Fry and Edwards formed Margot three years ago. (There are multiple explanations for the group's cumbersome name. We're not even going to bother to add to that list.) It takes a carefully constructed flow chart to keep track of all the people in Margot and what they do. The seven guys and one girl play banjos, trumpets, violins and a bunch of other instruments, which triggers fans to compare them to Arcade Fire and tag them "chamber pop."
Their debut album, The Dust of Retreat, was released on an indie label in 2006. Extensive touring yielded word-of-mouth buzz, which led to the Epic deal. When they started recording the 19 songs that would eventually end up on the two Animals, Fry says there wasn't much of an "agenda." "Richard started writing a mini-opera, and some of those songs are peppered throughout - like any time you hear a song about miners," he says. "But to be honest, they're really just surreal images rather than any attempt to be focused. It's a collage of thoughts.
"But we get accused of being pretentious enough," he laughs. "A really focused concept album would have ended any chance of making a third record."
While Edwards takes the usual leader role in Margot - he writes and sings the songs - things trickle down democratically from there. Fry, as co-founder and guitarist, has a big say in the music's structure and course. For one thing, his fluidly rolling guitar lines are a big part of the band's organic sound and one of the things that keeps Edwards' occasionally out-there lyrical explorations ("Hello Vagina" is actually about the Heaven's Gate cult) somewhat grounded. "It really is collaborative on the music side," says Fry. "Richard is the filter, but everyone's ideas are listened to."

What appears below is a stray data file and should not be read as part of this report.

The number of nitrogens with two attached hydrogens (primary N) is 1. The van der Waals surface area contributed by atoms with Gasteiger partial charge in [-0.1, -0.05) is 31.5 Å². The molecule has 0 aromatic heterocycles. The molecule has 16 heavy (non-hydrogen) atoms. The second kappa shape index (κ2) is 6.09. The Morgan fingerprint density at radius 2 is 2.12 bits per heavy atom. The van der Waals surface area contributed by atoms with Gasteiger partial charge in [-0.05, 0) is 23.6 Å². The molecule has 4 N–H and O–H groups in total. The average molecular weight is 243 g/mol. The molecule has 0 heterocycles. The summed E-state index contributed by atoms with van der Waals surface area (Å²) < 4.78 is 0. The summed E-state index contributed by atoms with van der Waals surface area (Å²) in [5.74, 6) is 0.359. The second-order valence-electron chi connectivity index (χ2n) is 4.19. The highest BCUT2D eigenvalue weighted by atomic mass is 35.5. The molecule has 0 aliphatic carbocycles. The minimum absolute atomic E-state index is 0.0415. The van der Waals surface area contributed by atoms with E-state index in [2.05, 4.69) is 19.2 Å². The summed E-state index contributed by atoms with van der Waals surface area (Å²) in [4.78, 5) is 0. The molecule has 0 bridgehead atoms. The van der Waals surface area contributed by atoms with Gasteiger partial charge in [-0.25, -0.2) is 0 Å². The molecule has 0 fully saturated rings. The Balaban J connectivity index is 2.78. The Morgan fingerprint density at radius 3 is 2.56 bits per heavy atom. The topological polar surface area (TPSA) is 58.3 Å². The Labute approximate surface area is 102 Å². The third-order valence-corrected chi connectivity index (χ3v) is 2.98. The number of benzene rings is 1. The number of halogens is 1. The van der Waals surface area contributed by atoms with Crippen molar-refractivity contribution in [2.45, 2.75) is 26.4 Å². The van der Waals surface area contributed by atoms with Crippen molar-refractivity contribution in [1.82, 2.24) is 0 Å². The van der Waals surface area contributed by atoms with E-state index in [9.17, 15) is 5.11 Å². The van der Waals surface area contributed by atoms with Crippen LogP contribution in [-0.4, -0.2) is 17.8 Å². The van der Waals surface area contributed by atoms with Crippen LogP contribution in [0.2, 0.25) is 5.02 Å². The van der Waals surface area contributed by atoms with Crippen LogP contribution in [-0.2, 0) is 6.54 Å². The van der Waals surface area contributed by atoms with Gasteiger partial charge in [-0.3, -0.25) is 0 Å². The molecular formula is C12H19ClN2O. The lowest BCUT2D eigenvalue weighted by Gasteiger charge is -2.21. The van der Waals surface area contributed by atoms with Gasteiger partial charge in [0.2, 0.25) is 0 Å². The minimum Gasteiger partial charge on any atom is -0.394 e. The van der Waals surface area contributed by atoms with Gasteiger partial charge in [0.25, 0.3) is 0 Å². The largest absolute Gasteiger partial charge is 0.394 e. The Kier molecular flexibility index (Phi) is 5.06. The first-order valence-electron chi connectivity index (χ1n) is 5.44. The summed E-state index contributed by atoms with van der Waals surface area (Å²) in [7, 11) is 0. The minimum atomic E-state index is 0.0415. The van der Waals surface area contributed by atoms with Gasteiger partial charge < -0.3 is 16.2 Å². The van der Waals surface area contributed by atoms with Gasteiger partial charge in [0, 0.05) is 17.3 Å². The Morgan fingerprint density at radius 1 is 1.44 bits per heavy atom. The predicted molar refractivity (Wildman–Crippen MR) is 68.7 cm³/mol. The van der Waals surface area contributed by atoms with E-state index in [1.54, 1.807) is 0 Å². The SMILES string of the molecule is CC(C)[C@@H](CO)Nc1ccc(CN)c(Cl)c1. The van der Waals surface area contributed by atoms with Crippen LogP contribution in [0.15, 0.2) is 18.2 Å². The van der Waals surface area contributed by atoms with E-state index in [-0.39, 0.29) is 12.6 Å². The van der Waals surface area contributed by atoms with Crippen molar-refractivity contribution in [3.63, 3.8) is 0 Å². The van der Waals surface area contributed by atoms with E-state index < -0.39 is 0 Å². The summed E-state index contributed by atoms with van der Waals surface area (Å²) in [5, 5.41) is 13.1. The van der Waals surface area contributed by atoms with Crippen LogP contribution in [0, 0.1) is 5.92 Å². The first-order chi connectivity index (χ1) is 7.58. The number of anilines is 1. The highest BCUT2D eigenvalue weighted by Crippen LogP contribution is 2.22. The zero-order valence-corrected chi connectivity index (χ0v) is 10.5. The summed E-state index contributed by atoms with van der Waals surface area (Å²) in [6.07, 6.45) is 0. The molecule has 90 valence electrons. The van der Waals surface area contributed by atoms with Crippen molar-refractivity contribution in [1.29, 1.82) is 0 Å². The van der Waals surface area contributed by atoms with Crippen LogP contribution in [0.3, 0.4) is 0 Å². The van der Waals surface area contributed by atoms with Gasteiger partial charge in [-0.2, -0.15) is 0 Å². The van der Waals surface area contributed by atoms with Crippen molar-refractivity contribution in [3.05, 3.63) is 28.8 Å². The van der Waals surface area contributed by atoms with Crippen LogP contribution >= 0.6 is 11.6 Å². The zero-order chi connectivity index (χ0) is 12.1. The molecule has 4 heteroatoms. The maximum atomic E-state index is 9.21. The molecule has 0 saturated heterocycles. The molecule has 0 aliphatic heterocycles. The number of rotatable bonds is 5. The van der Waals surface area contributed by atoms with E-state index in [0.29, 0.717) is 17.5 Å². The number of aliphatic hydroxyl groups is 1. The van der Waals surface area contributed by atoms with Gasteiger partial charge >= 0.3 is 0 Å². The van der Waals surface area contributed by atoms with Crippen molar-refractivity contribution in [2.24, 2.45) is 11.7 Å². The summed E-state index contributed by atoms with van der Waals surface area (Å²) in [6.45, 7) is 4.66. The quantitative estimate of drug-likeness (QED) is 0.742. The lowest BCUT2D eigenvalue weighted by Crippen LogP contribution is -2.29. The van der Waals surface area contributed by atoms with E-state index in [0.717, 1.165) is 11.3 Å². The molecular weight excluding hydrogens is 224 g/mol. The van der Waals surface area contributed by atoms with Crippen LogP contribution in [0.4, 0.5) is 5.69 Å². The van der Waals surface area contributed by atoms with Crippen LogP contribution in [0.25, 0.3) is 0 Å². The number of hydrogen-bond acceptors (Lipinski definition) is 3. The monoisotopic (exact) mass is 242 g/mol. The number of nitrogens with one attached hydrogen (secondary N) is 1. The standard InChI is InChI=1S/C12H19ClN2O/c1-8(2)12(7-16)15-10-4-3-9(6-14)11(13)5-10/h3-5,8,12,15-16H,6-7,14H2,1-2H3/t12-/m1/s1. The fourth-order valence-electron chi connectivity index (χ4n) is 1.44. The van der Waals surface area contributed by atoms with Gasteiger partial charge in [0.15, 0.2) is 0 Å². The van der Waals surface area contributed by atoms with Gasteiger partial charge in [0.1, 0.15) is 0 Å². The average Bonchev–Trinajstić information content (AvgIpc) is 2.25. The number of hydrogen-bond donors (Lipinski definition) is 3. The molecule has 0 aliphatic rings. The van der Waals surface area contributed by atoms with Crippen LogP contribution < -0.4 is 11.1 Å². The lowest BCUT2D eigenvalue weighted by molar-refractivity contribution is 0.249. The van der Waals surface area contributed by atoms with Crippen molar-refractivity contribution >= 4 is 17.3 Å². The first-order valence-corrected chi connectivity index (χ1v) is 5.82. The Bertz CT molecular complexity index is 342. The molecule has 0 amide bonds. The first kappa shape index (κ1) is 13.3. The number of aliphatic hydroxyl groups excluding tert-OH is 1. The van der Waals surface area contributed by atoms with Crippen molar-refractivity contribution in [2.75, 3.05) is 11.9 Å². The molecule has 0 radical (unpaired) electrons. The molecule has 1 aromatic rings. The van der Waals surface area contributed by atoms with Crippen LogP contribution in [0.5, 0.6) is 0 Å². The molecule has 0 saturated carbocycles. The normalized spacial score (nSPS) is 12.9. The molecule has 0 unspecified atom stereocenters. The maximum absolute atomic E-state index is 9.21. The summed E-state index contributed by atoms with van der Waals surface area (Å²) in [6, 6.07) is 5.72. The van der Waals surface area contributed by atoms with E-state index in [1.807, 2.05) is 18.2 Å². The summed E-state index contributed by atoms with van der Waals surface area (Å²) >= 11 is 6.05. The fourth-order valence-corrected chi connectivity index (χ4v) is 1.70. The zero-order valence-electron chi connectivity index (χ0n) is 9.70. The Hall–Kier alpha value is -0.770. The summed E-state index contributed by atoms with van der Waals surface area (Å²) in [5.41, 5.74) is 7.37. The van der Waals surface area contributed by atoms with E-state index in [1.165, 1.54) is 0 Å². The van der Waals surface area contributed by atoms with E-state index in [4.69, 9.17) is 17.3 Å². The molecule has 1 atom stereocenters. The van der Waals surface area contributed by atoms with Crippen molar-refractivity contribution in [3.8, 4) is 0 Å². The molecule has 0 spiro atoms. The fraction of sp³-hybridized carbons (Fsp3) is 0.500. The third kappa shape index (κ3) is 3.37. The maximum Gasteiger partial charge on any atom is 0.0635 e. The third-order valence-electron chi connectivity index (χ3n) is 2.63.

On their current tour, Fry says Margot is favoring the more experimental sounds of Animal! Those songs tend to be "more fun to play live," he says. "We're indulging ourselves. The record company can promote Not Animal." Besides, the band still kinda prefers Animal! over Not Animal - even though Fry says it depends on the circumstances. "Our bass player summed it up best," he says. "When he's driving, he likes to listen to Not Animal. When he's getting drunk, he listens to Animal! It's a really great, wine-soaked record.
"But it's not like there were any songs that we didn't want to come out," he concludes. "We just wanted to make a focused record. We were kinda pissed at the record company at first, but it's totally understandable. I just wouldn't want to go through this every time we make a record."
<i>Margot and the Nuclear So & So's, with Everything Now, and the Return of Simple, 9 p.m. Thursda, December 11, Beachland Ballroom, 15711 Waterloo Rd., 216.383.1124, Tickets $12</i>